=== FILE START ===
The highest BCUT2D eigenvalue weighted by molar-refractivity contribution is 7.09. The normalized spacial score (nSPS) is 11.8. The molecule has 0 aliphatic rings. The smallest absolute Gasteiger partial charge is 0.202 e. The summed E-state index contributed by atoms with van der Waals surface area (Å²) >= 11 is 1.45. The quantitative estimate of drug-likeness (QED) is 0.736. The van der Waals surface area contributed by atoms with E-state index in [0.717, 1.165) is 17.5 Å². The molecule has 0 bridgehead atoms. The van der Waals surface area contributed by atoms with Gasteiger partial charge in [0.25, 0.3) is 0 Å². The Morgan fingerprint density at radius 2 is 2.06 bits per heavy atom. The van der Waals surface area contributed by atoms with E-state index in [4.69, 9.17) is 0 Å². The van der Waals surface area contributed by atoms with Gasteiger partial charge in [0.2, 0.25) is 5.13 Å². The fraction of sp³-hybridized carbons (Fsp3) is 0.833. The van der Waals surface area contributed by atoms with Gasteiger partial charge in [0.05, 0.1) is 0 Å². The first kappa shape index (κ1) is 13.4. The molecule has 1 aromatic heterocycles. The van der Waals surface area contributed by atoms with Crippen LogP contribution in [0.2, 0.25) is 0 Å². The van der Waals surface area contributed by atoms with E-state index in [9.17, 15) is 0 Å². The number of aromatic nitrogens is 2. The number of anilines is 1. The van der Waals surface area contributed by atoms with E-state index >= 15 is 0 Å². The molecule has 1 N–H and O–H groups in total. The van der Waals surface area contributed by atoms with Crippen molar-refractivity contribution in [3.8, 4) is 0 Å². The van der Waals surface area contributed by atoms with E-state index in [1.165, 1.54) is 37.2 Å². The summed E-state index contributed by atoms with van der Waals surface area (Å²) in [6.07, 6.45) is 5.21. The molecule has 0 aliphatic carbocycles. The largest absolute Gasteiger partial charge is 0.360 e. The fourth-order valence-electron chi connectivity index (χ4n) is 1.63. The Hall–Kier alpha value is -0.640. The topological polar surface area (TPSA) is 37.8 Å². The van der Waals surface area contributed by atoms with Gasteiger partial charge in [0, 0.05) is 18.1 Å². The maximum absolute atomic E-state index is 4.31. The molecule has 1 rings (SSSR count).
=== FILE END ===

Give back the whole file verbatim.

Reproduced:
The highest BCUT2D eigenvalue weighted by molar-refractivity contribution is 7.09. The normalized spacial score (nSPS) is 11.8. The molecule has 0 aliphatic rings. The smallest absolute Gasteiger partial charge is 0.202 e. The summed E-state index contributed by atoms with van der Waals surface area (Å²) >= 11 is 1.45. The quantitative estimate of drug-likeness (QED) is 0.736. The van der Waals surface area contributed by atoms with E-state index in [0.717, 1.165) is 17.5 Å². The molecule has 0 bridgehead atoms. The van der Waals surface area contributed by atoms with Gasteiger partial charge in [0.25, 0.3) is 0 Å². The Morgan fingerprint density at radius 2 is 2.06 bits per heavy atom. The van der Waals surface area contributed by atoms with E-state index in [4.69, 9.17) is 0 Å². The van der Waals surface area contributed by atoms with Gasteiger partial charge in [0.2, 0.25) is 5.13 Å². The fraction of sp³-hybridized carbons (Fsp3) is 0.833. The van der Waals surface area contributed by atoms with Gasteiger partial charge in [0.05, 0.1) is 0 Å². The first kappa shape index (κ1) is 13.4. The molecule has 1 aromatic heterocycles. The van der Waals surface area contributed by atoms with Crippen LogP contribution in [0.2, 0.25) is 0 Å². The van der Waals surface area contributed by atoms with E-state index in [9.17, 15) is 0 Å². The number of aromatic nitrogens is 2. The number of anilines is 1. The van der Waals surface area contributed by atoms with E-state index >= 15 is 0 Å². The molecule has 1 N–H and O–H groups in total. The van der Waals surface area contributed by atoms with Crippen molar-refractivity contribution in [3.8, 4) is 0 Å². The van der Waals surface area contributed by atoms with E-state index in [1.165, 1.54) is 37.2 Å². The summed E-state index contributed by atoms with van der Waals surface area (Å²) in [6.07, 6.45) is 5.21. The molecule has 0 aliphatic carbocycles. The largest absolute Gasteiger partial charge is 0.360 e. The fourth-order valence-electron chi connectivity index (χ4n) is 1.63. The Hall–Kier alpha value is -0.640. The topological polar surface area (TPSA) is 37.8 Å². The van der Waals surface area contributed by atoms with Gasteiger partial charge in [0, 0.05) is 18.1 Å². The maximum absolute atomic E-state index is 4.31. The molecule has 1 rings (SSSR count).